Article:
Plastic ankle-foot orthoses (PAFOs) worn by persons with hemiplegia to correct gait abnormalities such as foot drop during swing and insufficient pushoff during stance. A PAFO should resist plantarflexion sufficiently to provide toe clearance during the swing phase of gait without excessively increasing the knee bending moment during heelstrike. It should resist dorsiflexion during late stance to raise the heel to simulate gastrocnemius-soleus muscle group function. Five PAFOs were evaluated as to the amount of plantarflexion-dorsiflexion resistance that was provided when worn by hemiplegic and able-bodied subjects. A self-aligning goniometer measured ankle angle as the subject walked, and a gait event marker system recorded occurrences of gait events. The Seattle design polypropylene orthosis which enclosed the malleoli was the least flexible; it provided the greatest plantarflexion resistance to ensure against toe drag during swing for patients with severe plantarflexion spasticity. It offered the greatest dorsiflexion resistance to provide a good substitute for the gastrocnemius-soleus during the latter part of stance as required by patients with flaccid plantarflexors and full ankle range of motion. Progressive trimming of the Seattle design polypropylene orthosis made it more flexible and comparable in function to the commercially available Engen and Teufel orthoses. The latter 2 orthoses did not provide a pushoff substitute as well as the Seattle design orthosis which enclosed the malleoli, but they did provide an adequate amount of toe clearance during swing. The more flexible orthoses would be appropriate for subjects with mild to moderate plantarflexor spasticity.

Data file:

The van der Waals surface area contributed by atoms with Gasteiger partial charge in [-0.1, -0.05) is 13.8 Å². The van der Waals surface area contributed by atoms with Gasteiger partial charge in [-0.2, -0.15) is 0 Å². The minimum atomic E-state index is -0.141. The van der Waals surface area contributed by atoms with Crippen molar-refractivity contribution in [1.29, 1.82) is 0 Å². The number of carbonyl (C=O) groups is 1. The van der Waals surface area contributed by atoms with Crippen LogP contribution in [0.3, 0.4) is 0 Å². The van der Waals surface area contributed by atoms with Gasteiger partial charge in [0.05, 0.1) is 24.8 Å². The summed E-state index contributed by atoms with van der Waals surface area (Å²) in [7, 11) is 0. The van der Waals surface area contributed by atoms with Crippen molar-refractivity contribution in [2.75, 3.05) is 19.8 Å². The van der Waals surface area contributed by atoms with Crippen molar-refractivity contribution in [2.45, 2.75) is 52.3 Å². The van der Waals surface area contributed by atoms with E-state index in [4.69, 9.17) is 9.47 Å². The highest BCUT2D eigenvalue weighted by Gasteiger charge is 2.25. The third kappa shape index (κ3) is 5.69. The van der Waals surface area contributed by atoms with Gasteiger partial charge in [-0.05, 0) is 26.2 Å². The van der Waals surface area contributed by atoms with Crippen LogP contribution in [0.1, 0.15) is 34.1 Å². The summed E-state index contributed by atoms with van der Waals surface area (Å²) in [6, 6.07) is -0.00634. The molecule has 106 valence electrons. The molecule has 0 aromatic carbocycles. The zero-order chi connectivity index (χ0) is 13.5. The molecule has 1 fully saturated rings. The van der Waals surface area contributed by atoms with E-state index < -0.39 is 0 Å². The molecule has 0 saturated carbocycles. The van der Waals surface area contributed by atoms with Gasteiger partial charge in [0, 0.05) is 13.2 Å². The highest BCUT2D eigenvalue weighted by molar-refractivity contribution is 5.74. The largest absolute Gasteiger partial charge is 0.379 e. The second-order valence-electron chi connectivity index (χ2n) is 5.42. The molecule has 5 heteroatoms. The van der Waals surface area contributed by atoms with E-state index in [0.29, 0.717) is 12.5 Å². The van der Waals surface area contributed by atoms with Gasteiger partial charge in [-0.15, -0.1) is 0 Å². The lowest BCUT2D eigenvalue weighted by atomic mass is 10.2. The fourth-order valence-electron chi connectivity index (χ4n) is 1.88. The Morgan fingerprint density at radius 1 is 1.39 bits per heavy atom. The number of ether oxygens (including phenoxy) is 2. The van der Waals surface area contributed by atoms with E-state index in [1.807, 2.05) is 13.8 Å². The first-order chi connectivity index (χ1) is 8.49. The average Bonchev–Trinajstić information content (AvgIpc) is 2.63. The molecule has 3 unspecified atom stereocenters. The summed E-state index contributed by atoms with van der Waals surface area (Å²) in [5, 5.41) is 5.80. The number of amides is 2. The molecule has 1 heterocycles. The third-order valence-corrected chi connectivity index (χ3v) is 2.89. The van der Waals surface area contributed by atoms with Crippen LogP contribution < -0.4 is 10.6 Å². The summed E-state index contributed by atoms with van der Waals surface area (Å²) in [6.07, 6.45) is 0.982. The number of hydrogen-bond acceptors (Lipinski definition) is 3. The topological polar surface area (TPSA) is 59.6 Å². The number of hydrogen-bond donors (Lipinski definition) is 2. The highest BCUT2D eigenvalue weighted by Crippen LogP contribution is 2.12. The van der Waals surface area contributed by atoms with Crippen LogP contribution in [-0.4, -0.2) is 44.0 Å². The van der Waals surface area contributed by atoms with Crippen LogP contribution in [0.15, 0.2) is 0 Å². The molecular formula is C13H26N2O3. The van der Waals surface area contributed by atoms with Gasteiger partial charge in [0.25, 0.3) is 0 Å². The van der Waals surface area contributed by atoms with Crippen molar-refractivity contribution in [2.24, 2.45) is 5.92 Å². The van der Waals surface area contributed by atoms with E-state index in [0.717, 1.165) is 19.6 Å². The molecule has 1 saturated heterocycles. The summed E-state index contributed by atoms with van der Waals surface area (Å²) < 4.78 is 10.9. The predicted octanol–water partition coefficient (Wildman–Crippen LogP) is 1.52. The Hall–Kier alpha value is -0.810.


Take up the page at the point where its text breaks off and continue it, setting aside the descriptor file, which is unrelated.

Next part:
|Original language||English (US)|
|Number of pages||6|
|Journal||Archives of physical medicine and rehabilitation|
|State||Published - Nov 9 1983|
ASJC Scopus subject areas
- Physical Therapy, Sports Therapy and Rehabilitation